Story Light

When our critique group sits around the table, the discussion sometimes diverges from our storymaking undertaking, but usually finds its way back, as does my first entry in our blog.

Lately, I am thinking about sunlight. It is a rare commodity in the Northwest this time of year and I know I am not alone in my yearning for it. In fact, light yearning has long been a human preoccupation. Case in point: New Grange in Ireland, built over 5000 years ago. Its huge stones were aligned to allow sunlight to penetrate the inner passage and chamber exactly at sunrise around the Winter Solstice – an awesome engineering feat for Stone Age people – all for the wonder of a focused beam of light on the shortest days of the year.

I am thinking about the enlivening power of light, how each year the sun brings my garden to life. I am not talking about photosynthesis. I am talking about how sunlight shines through the garden: illuminating, dazzling; shadow and bright. The late afternoon slanting light is my favorite.

So how do these thoughts about sunlight transfer to writing? Like the Stone Age guys, we must set up all the elements of the story so that light penetrates the inner passage at the darkest moment. We craft our constructions from the stones of character and plot and language etc., and nudge our readers along to that moment of enlightenment. Light is about contrast, so of course dark is part of what we work with. But what exactly provides light, the enlivening element, in a story? What shines through, transcending the words on the page?

Or maybe it’s not the author but the reader who brings light to the work? Hmm. More thinking needed.

This is the kind of conversation I love to have with our critique group. Here, through our blog, we invite you to join the discussion.

7 responses to “Story Light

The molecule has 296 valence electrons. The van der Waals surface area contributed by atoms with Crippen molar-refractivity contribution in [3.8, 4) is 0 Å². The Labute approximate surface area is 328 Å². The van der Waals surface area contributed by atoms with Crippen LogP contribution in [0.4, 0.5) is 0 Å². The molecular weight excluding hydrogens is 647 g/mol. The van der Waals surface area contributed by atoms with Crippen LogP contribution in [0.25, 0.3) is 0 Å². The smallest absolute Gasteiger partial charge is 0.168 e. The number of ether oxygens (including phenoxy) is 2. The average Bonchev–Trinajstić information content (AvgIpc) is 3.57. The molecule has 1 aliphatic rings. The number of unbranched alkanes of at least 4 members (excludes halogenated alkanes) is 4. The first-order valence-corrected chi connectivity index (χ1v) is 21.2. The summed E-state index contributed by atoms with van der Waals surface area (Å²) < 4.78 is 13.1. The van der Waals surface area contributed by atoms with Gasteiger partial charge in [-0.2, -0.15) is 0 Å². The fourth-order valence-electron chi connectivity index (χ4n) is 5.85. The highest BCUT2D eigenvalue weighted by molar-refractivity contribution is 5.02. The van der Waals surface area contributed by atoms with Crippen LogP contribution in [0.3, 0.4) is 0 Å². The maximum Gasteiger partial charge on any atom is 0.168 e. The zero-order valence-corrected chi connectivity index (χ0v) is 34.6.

1. Light can be magical, for sure. There is a man-made hill by Miller Outdoor Theater in Houston that has a statue on it. My childhood friends and I believed that on the longest day of the year, at sunset, the light would travel through a hole in that statue and illuminate a spot where there was hidden treasure. While this legend seems pretty dubious now, at the time, sitting on that hill and thinking that I just had to wait for the light to show me where treasure was, was pure magic. Thank you for starting this blog. I am sure it will be very interesting!

  2. Love this, Laura! My film agent has always said that you should go from darkness to light in a screenplay… and then there is that great Leonard Cohen song lyric, “there’s a crack in everything, that’s where the light gets in.”

  3. So glad to see this blog, and all of you, at the table. Thanks for sharing! And how about that sunlight?!

  4. Thank you, Laura especially, for the invitation to your critique group’s books around the table. I , too, enjoy the late afternoon’s light among the branches of the maples and the sweet box. I like to draw children in shadow illuminated by subtle light.

  5. I’m reminded of the folk tale where the aging father decrees that he will leave his farm to the son who brings him a gift that will fill the biggest area of his barn. The first son brings a bag full of straw, which covers the floor. The second brings a wagon load of feathers, which fill the barn half way up. But the youngest simply takes out of his pocket a single match and the stub of a candle, and lighting the candle, fills the entire space with light.

  6. This has stuck with me since you posted it. Beautiful!

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